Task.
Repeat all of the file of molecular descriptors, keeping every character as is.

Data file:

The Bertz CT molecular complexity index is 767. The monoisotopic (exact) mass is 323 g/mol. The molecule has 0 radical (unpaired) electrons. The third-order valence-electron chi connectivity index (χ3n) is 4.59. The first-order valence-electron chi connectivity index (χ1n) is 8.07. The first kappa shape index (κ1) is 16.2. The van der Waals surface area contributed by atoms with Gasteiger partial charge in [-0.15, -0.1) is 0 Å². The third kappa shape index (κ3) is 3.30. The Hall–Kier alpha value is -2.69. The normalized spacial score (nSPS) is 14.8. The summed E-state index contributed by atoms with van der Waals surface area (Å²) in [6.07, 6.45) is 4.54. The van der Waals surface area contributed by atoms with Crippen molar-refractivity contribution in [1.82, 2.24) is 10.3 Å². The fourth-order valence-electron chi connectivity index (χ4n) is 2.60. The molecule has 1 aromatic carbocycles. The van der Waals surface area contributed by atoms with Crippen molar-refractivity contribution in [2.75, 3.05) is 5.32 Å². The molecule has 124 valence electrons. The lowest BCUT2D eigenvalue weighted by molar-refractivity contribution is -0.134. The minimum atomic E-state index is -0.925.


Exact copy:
The Bertz CT molecular complexity index is 767. The monoisotopic (exact) mass is 323 g/mol. The molecule has 0 radical (unpaired) electrons. The third-order valence-electron chi connectivity index (χ3n) is 4.59. The first-order valence-electron chi connectivity index (χ1n) is 8.07. The first kappa shape index (κ1) is 16.2. The van der Waals surface area contributed by atoms with Gasteiger partial charge in [-0.15, -0.1) is 0 Å². The third kappa shape index (κ3) is 3.30. The Hall–Kier alpha value is -2.69. The normalized spacial score (nSPS) is 14.8. The summed E-state index contributed by atoms with van der Waals surface area (Å²) in [6.07, 6.45) is 4.54. The van der Waals surface area contributed by atoms with Crippen molar-refractivity contribution in [1.82, 2.24) is 10.3 Å². The fourth-order valence-electron chi connectivity index (χ4n) is 2.60. The molecule has 1 aromatic carbocycles. The van der Waals surface area contributed by atoms with Crippen molar-refractivity contribution in [2.75, 3.05) is 5.32 Å². The molecule has 124 valence electrons. The lowest BCUT2D eigenvalue weighted by molar-refractivity contribution is -0.134. The minimum atomic E-state index is -0.925.